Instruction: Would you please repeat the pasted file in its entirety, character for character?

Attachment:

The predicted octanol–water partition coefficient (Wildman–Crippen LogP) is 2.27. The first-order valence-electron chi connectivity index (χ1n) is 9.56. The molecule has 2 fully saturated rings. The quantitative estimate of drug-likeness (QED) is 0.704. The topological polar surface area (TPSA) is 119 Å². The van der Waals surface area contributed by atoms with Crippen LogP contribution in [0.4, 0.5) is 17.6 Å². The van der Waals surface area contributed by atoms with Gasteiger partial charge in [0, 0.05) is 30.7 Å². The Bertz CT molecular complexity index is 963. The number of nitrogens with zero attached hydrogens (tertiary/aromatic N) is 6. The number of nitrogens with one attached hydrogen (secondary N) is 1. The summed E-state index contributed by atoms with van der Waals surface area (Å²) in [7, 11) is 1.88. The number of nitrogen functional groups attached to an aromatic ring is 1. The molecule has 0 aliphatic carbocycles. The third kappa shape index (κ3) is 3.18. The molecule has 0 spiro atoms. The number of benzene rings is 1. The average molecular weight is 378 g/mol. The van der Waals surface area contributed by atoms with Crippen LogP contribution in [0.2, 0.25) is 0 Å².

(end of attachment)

The predicted octanol–water partition coefficient (Wildman–Crippen LogP) is 2.27. The first-order valence-electron chi connectivity index (χ1n) is 9.56. The molecule has 2 fully saturated rings. The quantitative estimate of drug-likeness (QED) is 0.704. The topological polar surface area (TPSA) is 119 Å². The van der Waals surface area contributed by atoms with Crippen LogP contribution in [0.4, 0.5) is 17.6 Å². The van der Waals surface area contributed by atoms with Gasteiger partial charge in [0, 0.05) is 30.7 Å². The Bertz CT molecular complexity index is 963. The number of nitrogens with zero attached hydrogens (tertiary/aromatic N) is 6. The number of nitrogens with one attached hydrogen (secondary N) is 1. The summed E-state index contributed by atoms with van der Waals surface area (Å²) in [7, 11) is 1.88. The number of nitrogen functional groups attached to an aromatic ring is 1. The molecule has 0 aliphatic carbocycles. The third kappa shape index (κ3) is 3.18. The molecule has 0 spiro atoms. The number of benzene rings is 1. The average molecular weight is 378 g/mol. The van der Waals surface area contributed by atoms with Crippen LogP contribution in [0.2, 0.25) is 0 Å².